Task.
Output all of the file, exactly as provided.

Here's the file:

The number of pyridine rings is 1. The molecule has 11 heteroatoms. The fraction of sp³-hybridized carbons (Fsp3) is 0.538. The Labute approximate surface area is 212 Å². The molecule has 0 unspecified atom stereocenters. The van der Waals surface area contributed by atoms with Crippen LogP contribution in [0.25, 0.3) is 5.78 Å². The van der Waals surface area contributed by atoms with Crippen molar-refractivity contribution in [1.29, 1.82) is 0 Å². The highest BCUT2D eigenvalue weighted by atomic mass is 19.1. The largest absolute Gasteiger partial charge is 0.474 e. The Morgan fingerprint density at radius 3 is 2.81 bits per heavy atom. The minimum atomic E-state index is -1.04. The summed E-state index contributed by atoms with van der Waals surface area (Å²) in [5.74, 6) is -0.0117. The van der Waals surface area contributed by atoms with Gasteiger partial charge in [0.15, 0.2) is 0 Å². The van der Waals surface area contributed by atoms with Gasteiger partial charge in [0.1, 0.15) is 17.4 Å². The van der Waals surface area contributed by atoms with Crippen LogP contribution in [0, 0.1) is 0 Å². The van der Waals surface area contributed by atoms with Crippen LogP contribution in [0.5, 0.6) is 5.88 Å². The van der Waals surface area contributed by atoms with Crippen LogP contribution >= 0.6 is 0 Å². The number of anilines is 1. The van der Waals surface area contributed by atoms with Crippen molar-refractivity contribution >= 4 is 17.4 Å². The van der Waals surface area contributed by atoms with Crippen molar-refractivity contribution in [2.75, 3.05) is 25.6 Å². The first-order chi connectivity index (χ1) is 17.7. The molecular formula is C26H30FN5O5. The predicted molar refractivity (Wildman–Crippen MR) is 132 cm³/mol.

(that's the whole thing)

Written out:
The number of pyridine rings is 1. The molecule has 11 heteroatoms. The fraction of sp³-hybridized carbons (Fsp3) is 0.538. The Labute approximate surface area is 212 Å². The molecule has 0 unspecified atom stereocenters. The van der Waals surface area contributed by atoms with Crippen LogP contribution in [0.25, 0.3) is 5.78 Å². The van der Waals surface area contributed by atoms with Crippen molar-refractivity contribution in [1.29, 1.82) is 0 Å². The highest BCUT2D eigenvalue weighted by atomic mass is 19.1. The largest absolute Gasteiger partial charge is 0.474 e. The Morgan fingerprint density at radius 3 is 2.81 bits per heavy atom. The minimum atomic E-state index is -1.04. The summed E-state index contributed by atoms with van der Waals surface area (Å²) in [5.74, 6) is -0.0117. The van der Waals surface area contributed by atoms with Gasteiger partial charge in [0.15, 0.2) is 0 Å². The van der Waals surface area contributed by atoms with Gasteiger partial charge in [0.1, 0.15) is 17.4 Å². The van der Waals surface area contributed by atoms with Crippen LogP contribution in [0, 0.1) is 0 Å². The van der Waals surface area contributed by atoms with Crippen LogP contribution in [0.5, 0.6) is 5.88 Å². The van der Waals surface area contributed by atoms with Crippen LogP contribution >= 0.6 is 0 Å². The number of anilines is 1. The van der Waals surface area contributed by atoms with Crippen molar-refractivity contribution >= 4 is 17.4 Å². The van der Waals surface area contributed by atoms with Crippen molar-refractivity contribution in [2.75, 3.05) is 25.6 Å². The first-order chi connectivity index (χ1) is 17.7. The molecular formula is C26H30FN5O5. The predicted molar refractivity (Wildman–Crippen MR) is 132 cm³/mol.